Trends to Watch, September 2018
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Open Your Heart to Green Tea
Scientists in Great Britain have discovered a compound in green tea that breaks up and dissolves the plaques that clog blood vessels, causing heart attacks and strokes. Researchers from Lancaster University and the University of Leeds found that epigallocatechin-3-gallate (EGCG) binds to amyloid fibers in the blood and converts them to smaller, soluble molecules that are less likely to damage blood vessels. ”The health benefits of green tea have been widely promoted, and it has been known for some time that EGCG can alter the structures of amyloid plaques associated with Alzheimer’s disease,” said David Middleton, professor of chemistry at Lancaster University. “Our results show that this intriguing compound might also be effective against the types of plaques which can cause heart attacks and strokes.”
It’s doubtful, the researchers noted, that people can get enough EGCG from drinking green tea to promote this beneficial effect, but more targeted forms of the compound (e.g., supplements) may be effective. Their findings were published in the Journal of Biological Chemistry.
Constipated? Try Eating a Mango
A Texas A&M University pilot study published in Molecular Nutrition and Food Research found that mangos, rich in polyphenols and fiber, may be more effective than powdered fiber in relieving constipation.
For the four-week study, 36 adult men and women with chronic constipation were randomly divided into two groups: the mango group ate about 300 grams of mango per day (equivalent to about 2 cups or 1 mango), while the fiber group added a comparable amount of fiber powder into their daily diet (1 teaspoon or 5 grams of dietary psyllium fiber supplement). Measures of constipation severity were taken at the beginning and end of four weeks, and both the mango and fiber groups improved over the course of the study. However, mangos were found to be more effective in reducing constipation symptoms than fiber alone. Mango consumption also helped to reduce certain biomarkers of inflammation.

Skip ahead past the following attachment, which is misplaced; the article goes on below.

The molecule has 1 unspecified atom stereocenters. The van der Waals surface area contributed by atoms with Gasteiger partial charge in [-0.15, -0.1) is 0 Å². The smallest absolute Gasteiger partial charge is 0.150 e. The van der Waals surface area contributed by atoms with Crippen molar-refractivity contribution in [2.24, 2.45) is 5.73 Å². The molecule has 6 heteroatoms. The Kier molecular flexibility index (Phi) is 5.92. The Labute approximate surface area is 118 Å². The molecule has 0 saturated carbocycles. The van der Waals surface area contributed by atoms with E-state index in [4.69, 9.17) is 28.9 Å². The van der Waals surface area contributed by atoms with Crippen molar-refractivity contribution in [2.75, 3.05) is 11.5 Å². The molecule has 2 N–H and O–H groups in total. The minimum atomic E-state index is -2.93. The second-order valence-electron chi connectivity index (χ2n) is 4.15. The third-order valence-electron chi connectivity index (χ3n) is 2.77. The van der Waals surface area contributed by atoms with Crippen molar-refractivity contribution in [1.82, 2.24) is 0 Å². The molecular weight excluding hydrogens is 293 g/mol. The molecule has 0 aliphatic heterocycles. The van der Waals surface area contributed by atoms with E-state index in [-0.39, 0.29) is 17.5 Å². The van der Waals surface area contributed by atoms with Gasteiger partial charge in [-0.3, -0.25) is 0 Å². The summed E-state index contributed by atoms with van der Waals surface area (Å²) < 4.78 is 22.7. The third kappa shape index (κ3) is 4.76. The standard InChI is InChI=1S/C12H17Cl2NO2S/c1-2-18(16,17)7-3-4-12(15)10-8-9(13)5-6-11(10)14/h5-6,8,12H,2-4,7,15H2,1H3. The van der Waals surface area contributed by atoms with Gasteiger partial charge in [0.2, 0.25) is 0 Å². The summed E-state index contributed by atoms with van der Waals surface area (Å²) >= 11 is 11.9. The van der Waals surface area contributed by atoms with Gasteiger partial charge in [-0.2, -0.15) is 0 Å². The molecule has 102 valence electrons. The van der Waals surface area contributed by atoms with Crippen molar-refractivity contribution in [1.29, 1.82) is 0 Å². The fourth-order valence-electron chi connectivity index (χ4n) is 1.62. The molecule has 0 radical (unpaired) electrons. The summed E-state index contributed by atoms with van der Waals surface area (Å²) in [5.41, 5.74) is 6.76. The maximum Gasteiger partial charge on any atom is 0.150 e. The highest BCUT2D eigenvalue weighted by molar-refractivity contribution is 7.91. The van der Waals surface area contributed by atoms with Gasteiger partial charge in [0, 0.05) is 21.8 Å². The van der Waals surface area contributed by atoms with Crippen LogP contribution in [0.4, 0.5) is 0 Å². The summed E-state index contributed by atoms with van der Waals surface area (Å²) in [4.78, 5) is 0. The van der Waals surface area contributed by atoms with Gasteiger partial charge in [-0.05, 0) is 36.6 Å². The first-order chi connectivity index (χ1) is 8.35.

Mango Recipes at betternutrition.com
Two favorites: Mango Sunrise Ice Cream with Coconut Lime Dust and Fresh Thai Salad, featuring mango cubes.
An Orange A Day Keeps Macular Degeneration Away
A new study reveals that people who regularly eat oranges are less likely to develop macular degeneration. Scientists at the Australia-based Westmead Institute for Medical Research interviewed more than 2,000 Australian adults over 50, following them over a 15-year period. People who ate at least one serving of oranges daily had more than a 60 percent reduced risk of developing macular degeneration 15 years later.
Lead researcher Bamini Gopinath, an associate professor at the University of Sydney, noted that previous investigations on eye health have centered on common nutrients such as vitamins A, C, and E. “Our research is different because we focused on the relationship between flavonoids and macular degeneration,” says Gopinath. ”And the data shows that flavonoids found in oranges appear to help protect against the disease.“
Obesity, Inflammation, … and Garlic?
According to researchers at the University of Florida Institute of Food and Agricultural Sciences, Gainesville, supplementing with Aged Garlic Extract (AGE) helps reduce inflammation associated with obesity and improves several other obesity-related health markers. Researchers recruited 51 healthy, yet obese, adults and divided them into two groups—one taking 3.6 grams of Kyolic AGE powder daily, and another a placebo. At the end of the six-week trial, markers for inflammation were significantly lower in those taking AGE than in the placebo group. The study was published in the April issue of Clinical Nutrition ESPEN.
Trouble Brewing for Moms-to-Be
A new study published in the journal BMJ Open shows that even moderate caffeine consumption—for example, one to two cups of coffee per day—may be a bad idea during pregnancy.
As part of the Norwegian Mother and Child Cohort Study, researchers from Sahlgrenska Academy, in collaboration with the Norwegian Institute of Public Health, examined information from 50,943 women and found that children born to mothers who consumed caffeine during pregnancy were more likely to be overweight at preschool and school age. At age five, for instance, the share of children who were overweight or obese was five percent greater in the group whose mothers had the highest caffeine consumption, compared to those whose mothers had the lowest caffeine intake. The researchers included different sources of caffeine in the study, including coffee, black tea, and energy drinks.